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Poll, GDP growth 2010-29 - "the hat trick"

Discussion in 'Political Discussion' started by PatsFanInVa, Dec 26, 2011.

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By what factor will the GDP grow from 2010-2029?

  1. 2.5-3 times

    0 vote(s)
    0.0%
  2. more than double, less than 2.5 times

    1 vote(s)
    16.7%
  3. Less than double, greater than 1.5 times

    2 vote(s)
    33.3%
  4. low growth (less than 1.5 times, but greater than 1)

    2 vote(s)
    33.3%
  5. Zero or negative growth for the 30-year period

    1 vote(s)
    16.7%
  1. PatsFanInVa

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    I've deleted this twice because I've screwed it up twice in the poll itself. I am hoping I can get this right. Below is the background once more:

    Looking at GDP data from 1950-2010, expressed in constant dollars, and looking back in 30 year chunks, you get a multiplier effect of various sizes. From 1950-1979, the economy grew by a factor of 2.9. From 1981 to 2010, the economy grew by a factor of 2.2 (the lowest multiplier.)

    This means that the GDP in 2010 is worth 2.2 times what it was worth in 1981, in constant dollars. I plotted 1980-2009, 1979-2008, and so on all the way back to 1979, the first year it's possible to do this with the available data.

    There is a general downward trend in these 30 year chunks, though the multiplier declined really steeply from about 2004-2010. 2009 and 2010 yield almost identical multipliers, the lowest in the range. The highest was the 1950-1979 result of about 2.9. A multiplier of 2.5 is about average.

    The question is: what is the multiplier will we grow by between 2010 and 2029?
  2. PatsFanInVa

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  3. PatriotsReign

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  4. PatsFanInVa

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    But you have no guess as to the answer to the poll?
  5. PatriotsReign

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    As I stated in my original post, it is nearly impossible to predict US GDP growth moving forward because no one knows what the long-term affects of this recession/depression will be.

    If you read my original post, I believe we'll be fortunate if GDP grows 50% (.5 times) by 2029.

    But no one can confidently answer your question. The best the most respected economists can do is a "stab-in-the-dark".
  6. PatsFanInVa

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    Interesting - but I'd say you have to project in order to have an opinion on public policy. For example, the lower our growth assumption, the more insurmountable debt appears to be (I don't want to link this too closely to the thread next door, only because here I'm feeling a little more wool-gathery, a little more reasoned, a little less combative, I suppose.)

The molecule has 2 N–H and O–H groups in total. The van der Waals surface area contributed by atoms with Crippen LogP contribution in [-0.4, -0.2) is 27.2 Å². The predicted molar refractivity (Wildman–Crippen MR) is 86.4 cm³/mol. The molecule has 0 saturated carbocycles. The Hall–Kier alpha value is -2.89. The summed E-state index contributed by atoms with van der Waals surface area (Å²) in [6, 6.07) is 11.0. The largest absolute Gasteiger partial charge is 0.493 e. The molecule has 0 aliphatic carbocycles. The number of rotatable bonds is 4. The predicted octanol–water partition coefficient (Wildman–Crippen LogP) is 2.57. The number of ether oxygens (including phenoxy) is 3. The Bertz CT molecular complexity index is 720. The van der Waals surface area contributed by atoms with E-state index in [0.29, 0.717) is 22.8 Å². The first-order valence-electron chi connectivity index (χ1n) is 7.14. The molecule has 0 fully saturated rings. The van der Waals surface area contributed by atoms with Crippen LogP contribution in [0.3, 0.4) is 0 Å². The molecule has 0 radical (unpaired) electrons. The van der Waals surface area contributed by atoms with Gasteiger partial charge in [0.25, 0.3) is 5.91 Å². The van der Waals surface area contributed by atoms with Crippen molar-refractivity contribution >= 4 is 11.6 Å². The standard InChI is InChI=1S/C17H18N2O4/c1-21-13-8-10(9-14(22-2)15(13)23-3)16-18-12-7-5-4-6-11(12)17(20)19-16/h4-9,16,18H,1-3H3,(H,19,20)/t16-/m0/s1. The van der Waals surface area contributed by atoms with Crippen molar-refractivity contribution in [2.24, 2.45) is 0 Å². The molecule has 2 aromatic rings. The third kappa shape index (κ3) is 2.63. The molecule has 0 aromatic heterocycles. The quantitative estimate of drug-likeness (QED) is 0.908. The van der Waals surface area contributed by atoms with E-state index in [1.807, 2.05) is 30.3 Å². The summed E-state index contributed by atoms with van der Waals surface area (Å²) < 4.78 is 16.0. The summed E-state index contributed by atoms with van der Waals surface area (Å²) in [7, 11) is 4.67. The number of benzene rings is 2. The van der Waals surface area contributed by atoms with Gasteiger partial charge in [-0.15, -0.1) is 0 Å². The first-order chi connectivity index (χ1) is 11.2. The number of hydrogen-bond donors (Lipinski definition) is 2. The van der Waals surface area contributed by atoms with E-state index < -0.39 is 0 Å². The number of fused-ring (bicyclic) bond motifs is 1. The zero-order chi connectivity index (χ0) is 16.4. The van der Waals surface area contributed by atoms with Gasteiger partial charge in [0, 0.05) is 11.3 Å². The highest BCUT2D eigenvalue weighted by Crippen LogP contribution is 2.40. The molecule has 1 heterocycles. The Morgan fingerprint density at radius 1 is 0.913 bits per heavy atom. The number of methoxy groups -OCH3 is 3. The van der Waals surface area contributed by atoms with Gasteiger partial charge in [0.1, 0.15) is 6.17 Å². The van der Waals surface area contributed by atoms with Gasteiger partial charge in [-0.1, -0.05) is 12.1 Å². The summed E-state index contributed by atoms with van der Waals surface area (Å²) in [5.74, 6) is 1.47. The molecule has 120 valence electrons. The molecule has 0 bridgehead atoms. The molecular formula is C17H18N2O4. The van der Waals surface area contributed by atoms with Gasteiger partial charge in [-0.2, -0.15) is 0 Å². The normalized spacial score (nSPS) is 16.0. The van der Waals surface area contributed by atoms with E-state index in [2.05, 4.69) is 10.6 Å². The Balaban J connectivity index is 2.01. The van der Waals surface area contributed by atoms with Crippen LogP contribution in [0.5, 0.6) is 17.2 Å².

But think about it. If our current real economy is stagnant, only our obligations mount, and there is no way to make it over the hump on a range of issues.

    If over 30 years we nearly triple our economy, as happened between 1950 and 1979, all sorts of things are possible.

    If "nobody can predict" or even guess, well then, we have no way to have our many discussions about the economy. We definitely need to at least guess "how to grow," and we need to at least have access to the historical pattern. The data I looked at is in 30 year chunks, which smooths most impacts.

    In that the most recent smoothing incorporates the drop off the cliff in 07-09, I think the 2.2 multiplier over the next 30 years is in fact a very low figure.

    From your guess, it sounds as if you expect at least a couple more collapses like the 07-09 recession between now and when we measure 30 years from now (with the completed 2029 data). By historical standards, it will feel like one long depression with periods of adequacy, in your model (<50% growth over the next 30 years.) Again, that multiplier has been >double for every period we have data for.

    I'm not saying you're wrong, I'm just saying that's where you are (with the caveat that "nobody can guess.")
    Last edited: Dec 27, 2011
  7. PatriotsReign

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    2029 is only 17 years from now...

    Regardless of whether we experience more recessions between now and '29, we do know we'll be fairly stagnant for another 5 years or so.

    But you also have to factor in the fact we have a mature economy while many nations are emerging growth nations. The faster these countries grow, the more it affect our GDP. So we'd need to mathematically factor in what affect EG nations have upon our economy.



    Using your rationale of the incredible growth our economy has had since the early 1950's, it's easy to see that there is no way we should have had any debt in 2000! Revenues should have grown faster than population growth...so why did we end up with so much debt?

    You want to "invest" now...but why weren't we in a "save" mode prior to 2000? If one believes this country should invest during recessions, then it's logical that we should NOT have been "investing" during booms.

    You can't have it both ways.
    Last edited: Dec 27, 2011